Tensions spiral in Ivory Coast
Masked gunmen with rocket launchers are blocking access to what officials believe may be a mass grave site in Ivory Coast, the United Nations said as concerns grow that the West African nation could return to conflict.
The UN reported that heavily armed forces allied with Laurent Gbagbo and joined by masked men were preventing people from getting to the village of N'Dotre, where the global body said "allegations point to the existence of a mass grave".
The UN did not elaborate on the possible victims, though it has expressed concerns about hundreds of arrests and dozens of cases of torture and disappearance during the political turmoil which has engulfed the nation since the presidential run-off vote was held nearly a month ago.
"As the violence goes on the number of dead, wounded and missing persons is increasing rapidly," UN deputy spokesman Farhan Haq said.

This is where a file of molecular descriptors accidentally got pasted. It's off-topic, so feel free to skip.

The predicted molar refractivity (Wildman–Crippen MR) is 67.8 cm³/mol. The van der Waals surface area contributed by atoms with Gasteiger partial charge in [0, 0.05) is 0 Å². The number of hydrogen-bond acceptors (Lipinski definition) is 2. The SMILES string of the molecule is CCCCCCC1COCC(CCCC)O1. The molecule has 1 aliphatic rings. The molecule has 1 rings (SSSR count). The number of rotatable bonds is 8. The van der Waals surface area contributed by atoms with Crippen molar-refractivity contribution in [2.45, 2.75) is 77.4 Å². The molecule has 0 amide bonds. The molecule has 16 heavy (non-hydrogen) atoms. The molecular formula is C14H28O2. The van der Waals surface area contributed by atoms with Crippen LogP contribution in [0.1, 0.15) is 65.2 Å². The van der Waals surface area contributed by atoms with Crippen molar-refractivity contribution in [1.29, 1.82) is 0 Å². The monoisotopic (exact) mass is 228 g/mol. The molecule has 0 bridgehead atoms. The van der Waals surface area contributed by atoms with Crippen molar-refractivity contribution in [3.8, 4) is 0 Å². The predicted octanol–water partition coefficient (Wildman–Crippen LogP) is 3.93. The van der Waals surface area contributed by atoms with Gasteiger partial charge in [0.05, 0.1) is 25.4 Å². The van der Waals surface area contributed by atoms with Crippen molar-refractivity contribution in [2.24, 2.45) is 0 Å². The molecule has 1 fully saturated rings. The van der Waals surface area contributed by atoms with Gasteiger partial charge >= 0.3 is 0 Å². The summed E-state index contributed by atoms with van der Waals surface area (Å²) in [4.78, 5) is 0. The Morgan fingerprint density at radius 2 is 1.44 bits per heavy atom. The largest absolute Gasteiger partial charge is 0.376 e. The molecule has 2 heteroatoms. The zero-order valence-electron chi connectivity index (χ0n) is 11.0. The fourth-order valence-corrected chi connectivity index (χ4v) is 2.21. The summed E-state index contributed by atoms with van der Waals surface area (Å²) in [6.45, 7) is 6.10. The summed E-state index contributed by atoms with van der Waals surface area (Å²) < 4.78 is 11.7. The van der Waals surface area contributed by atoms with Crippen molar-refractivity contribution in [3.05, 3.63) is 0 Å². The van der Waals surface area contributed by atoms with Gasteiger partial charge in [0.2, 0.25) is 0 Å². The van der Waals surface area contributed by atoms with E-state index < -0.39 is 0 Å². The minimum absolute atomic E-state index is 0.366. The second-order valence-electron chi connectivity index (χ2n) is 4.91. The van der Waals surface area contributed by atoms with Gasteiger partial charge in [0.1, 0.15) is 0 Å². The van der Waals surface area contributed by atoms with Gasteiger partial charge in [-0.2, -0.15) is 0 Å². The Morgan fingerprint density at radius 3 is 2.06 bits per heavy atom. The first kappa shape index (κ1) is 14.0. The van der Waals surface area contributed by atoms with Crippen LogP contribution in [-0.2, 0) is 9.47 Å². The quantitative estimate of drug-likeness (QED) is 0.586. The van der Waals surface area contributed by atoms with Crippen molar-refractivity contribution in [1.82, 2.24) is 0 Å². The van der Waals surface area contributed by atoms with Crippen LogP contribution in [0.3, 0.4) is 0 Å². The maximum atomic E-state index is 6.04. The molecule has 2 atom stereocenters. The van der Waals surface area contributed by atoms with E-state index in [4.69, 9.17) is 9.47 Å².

Gbagbo has refused to step down from the presidency despite international calls from the UN, US, former coloniser France, the European Union and the African Union. The international community recognises Alassane Ouattara as the winner of the run-off vote, though Gbagbo maintains control of the national military.
Alain Toussaint, an adviser for Gbagbo, has said he does not believe soldiers or people close to Gbagbo would carry out the acts of violence that have been reported.
At least 173 deaths have already been confirmed in violence over the vote, and the UN is warning there could be untold more since it has been unable to investigate all the allegations.
Even the top UN envoy in the country was stopped at gunpoint while trying to look into reports of human rights abuses, the UN deputy human rights commissioner in Geneva said yesterday.
"Many of the abducted remain missing and the security forces are refusing to reveal their whereabouts," Human Rights Watch said in a statement. "Several witnesses interviewed by Human Rights Watch had come across bodies with bullet wounds of those arrested or abducted, leading to strong fears of extrajudicial executions."
The US State Department has ordered most of its personnel to leave because of the deteriorating security situation and growing anti-Western sentiment, and France is also urging its citizens to leave.